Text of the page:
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Many writers are plagued with similar challenges

Most jobs that involve thinking for a living require some form of writing, even if only to produce the occasional report, proposal, memo or email or to communicate through social media. Yet so many individuals battle to express themselves in the written word.
© Andrew Neel via Unsplash.com.

High on the list of problems is lack of attention to detail, sentences that only make sense to the writer, not getting to the point before the reader dies of boredom and spokesperson quotes that go on forever and lose their impact.

The reader should be the centre of the universe


Then there is the preamble at the beginning of sentences instead of getting to the point, the tendency to go into too much detail or over explain and trying to be too clever with words. On this last point, novelist Stephen King once said,
“People use smart words because they are a little bit ashamed of their simple ones.”
Many aspiring writers will also admit that they pay little consideration to what the reader is interested in hearing as opposed to what they want to tell them.

When I explain to those attending my writing workshop sessions why the reader should be the centre of their universe at all times, it is like an ‘Aha moment’, as Oprah might say. A writer who is only interested in what they have to say cannot expect anyone else to be interested in reading what they have written.

Rich content that is meaningful


Having rich content that is meaningful to the reader is just as important as word usage and grammatical accuracy, and so is the ability to tell a good story. It is also vital for writers to understand the topic they are writing about, otherwise, it will be obvious to the reader that they do not.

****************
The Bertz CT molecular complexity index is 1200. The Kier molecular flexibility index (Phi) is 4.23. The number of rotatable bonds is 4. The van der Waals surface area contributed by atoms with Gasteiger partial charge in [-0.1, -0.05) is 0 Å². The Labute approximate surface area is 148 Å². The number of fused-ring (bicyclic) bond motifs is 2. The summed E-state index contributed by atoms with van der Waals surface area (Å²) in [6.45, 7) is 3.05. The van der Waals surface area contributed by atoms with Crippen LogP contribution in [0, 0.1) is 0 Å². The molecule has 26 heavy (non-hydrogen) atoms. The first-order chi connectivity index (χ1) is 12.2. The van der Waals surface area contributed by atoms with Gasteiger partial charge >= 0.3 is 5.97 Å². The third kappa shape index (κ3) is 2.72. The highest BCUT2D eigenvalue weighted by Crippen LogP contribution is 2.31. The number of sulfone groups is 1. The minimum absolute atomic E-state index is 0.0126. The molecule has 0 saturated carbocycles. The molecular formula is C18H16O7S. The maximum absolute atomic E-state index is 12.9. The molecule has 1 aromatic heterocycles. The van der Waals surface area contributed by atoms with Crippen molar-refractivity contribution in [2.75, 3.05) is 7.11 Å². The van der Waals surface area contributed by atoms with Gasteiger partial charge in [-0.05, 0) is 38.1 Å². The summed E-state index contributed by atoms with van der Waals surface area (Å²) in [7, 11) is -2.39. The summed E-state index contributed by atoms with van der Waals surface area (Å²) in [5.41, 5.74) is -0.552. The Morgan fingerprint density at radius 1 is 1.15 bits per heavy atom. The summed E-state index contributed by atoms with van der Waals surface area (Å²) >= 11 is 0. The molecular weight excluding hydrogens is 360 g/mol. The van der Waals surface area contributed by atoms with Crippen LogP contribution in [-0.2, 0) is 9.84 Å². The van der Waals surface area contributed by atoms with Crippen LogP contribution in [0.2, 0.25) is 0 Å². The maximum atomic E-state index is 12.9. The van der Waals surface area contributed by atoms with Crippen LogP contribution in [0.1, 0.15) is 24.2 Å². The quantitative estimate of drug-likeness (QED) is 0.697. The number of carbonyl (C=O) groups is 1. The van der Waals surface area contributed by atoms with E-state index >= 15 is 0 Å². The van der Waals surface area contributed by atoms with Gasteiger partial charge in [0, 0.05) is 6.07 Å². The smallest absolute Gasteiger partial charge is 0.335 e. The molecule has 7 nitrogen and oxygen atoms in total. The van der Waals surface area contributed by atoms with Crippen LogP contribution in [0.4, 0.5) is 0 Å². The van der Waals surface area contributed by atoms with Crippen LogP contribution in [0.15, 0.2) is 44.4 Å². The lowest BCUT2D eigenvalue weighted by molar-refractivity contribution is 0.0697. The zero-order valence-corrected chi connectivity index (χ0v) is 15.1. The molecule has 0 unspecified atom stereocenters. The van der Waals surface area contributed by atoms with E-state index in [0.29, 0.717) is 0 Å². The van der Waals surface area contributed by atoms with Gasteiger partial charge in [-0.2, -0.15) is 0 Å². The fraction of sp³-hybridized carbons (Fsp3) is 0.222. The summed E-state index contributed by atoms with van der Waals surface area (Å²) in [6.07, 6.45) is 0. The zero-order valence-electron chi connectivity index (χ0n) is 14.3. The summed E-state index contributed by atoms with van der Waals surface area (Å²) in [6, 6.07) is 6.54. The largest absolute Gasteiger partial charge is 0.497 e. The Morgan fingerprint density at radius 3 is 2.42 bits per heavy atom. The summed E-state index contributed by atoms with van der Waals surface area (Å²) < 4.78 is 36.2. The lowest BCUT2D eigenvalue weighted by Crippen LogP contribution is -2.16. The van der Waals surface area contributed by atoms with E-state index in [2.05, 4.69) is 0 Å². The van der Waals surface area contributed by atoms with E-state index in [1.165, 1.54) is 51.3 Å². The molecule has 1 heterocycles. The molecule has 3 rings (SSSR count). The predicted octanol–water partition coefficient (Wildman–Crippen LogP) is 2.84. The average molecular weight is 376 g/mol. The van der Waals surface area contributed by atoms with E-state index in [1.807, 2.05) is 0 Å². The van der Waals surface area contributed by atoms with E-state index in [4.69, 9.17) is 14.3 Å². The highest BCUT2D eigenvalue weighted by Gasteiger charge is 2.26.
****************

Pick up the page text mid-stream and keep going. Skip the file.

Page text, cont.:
These are just some examples of the long list of writing problems that are common across the board, from communications and marketing people to secretaries, administrators, lawyers and other professionals to top executives at all levels of expertise and intellect.

Many of these challenges follow through from verbal miscommunication, whereby the first mistake we make is to assume that the information we are imparting is being received as we intended it to be.

Meanwhile, the recipient is filtering the information, based on his or her own views, biases and perceptions that are buzzing around in their heads. These include thoughts like, “I know more about this than you do.” or “I don’t have a clue what you’re saying, but there’s no way I am going to admit it.”

Filling the gaps with your own assumptions


Perhaps even worse, they are only listening to reply with their own opinion as soon as you stop for breath. As George Bernard Shaw put it,
“The single biggest problem in communication is the illusion that it has taken place.”
When someone is reading an article or any other written content and the information is incomplete, they will invariably fill in the gaps with their own assumptions, because that is how the human brain works. So, it is important to create a complete picture in the reader’s mind and not a broken jigsaw puzzle that leaves room for speculation.

While discussing and editing participants’ writing samples during my sessions and we come across sentences that do not make sense, I will ask the writer, “What exactly do you mean by that?” Then when they verbalise what they were trying to say, it usually makes perfect sense, and I get them to write it down while it is fresh in their minds.

Why media training is important

Media training helps spokespeople build and hone their skills to enable them to interact with journalists and other media interviewers more effectively and get the best coverage possible. Unfortunately, all too often, spokespeople view the media as the enemy that is out to get them, instead of acquiring skills to exploit the opportunity to get optimum media coverage and avoid the risks of negative exposure.

By Jennigay Coetzer 20 Sep 2010


This helps individuals to be more spontaneous with their writing, get to the point quickly and confidently without preamble and avoid writers’ block. The more techniques like this become entrenched in a writer’s mind, the more skilled they will become and the more confident they will be.
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About Jennigay Coetzer

Jennigay Coetzer has 30 years experience as a journalist, freelance writer, editor and author. She also provides media training and writing skills training.
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